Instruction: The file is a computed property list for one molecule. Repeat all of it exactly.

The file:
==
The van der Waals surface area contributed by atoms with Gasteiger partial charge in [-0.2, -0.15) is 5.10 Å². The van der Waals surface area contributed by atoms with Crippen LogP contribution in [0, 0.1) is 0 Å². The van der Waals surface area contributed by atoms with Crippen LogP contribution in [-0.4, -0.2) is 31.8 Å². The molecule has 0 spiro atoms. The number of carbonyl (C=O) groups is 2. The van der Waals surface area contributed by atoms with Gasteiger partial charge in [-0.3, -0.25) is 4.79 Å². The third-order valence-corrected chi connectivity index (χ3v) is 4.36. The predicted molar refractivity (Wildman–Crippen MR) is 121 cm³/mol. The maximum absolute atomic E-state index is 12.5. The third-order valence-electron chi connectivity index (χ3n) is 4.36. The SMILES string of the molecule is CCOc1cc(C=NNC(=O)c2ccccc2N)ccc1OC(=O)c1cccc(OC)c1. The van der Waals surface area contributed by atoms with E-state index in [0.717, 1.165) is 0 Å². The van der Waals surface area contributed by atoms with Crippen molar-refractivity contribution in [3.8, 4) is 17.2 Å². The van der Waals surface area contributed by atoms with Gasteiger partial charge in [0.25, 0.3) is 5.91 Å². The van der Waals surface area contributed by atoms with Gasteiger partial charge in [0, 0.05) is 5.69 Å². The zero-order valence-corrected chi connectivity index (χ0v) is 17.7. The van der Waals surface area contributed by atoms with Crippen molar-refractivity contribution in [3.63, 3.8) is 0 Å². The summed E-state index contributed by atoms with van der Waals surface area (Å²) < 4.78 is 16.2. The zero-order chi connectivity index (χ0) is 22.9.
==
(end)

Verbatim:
The van der Waals surface area contributed by atoms with Gasteiger partial charge in [-0.2, -0.15) is 5.10 Å². The van der Waals surface area contributed by atoms with Crippen LogP contribution in [0, 0.1) is 0 Å². The van der Waals surface area contributed by atoms with Crippen LogP contribution in [-0.4, -0.2) is 31.8 Å². The molecule has 0 spiro atoms. The number of carbonyl (C=O) groups is 2. The van der Waals surface area contributed by atoms with Gasteiger partial charge in [-0.3, -0.25) is 4.79 Å². The third-order valence-corrected chi connectivity index (χ3v) is 4.36. The predicted molar refractivity (Wildman–Crippen MR) is 121 cm³/mol. The maximum absolute atomic E-state index is 12.5. The third-order valence-electron chi connectivity index (χ3n) is 4.36. The SMILES string of the molecule is CCOc1cc(C=NNC(=O)c2ccccc2N)ccc1OC(=O)c1cccc(OC)c1. The van der Waals surface area contributed by atoms with E-state index in [0.717, 1.165) is 0 Å². The van der Waals surface area contributed by atoms with Crippen molar-refractivity contribution in [3.8, 4) is 17.2 Å². The van der Waals surface area contributed by atoms with Gasteiger partial charge in [0.25, 0.3) is 5.91 Å². The van der Waals surface area contributed by atoms with Gasteiger partial charge in [0, 0.05) is 5.69 Å². The zero-order valence-corrected chi connectivity index (χ0v) is 17.7. The van der Waals surface area contributed by atoms with Crippen molar-refractivity contribution in [3.63, 3.8) is 0 Å². The summed E-state index contributed by atoms with van der Waals surface area (Å²) < 4.78 is 16.2. The zero-order chi connectivity index (χ0) is 22.9.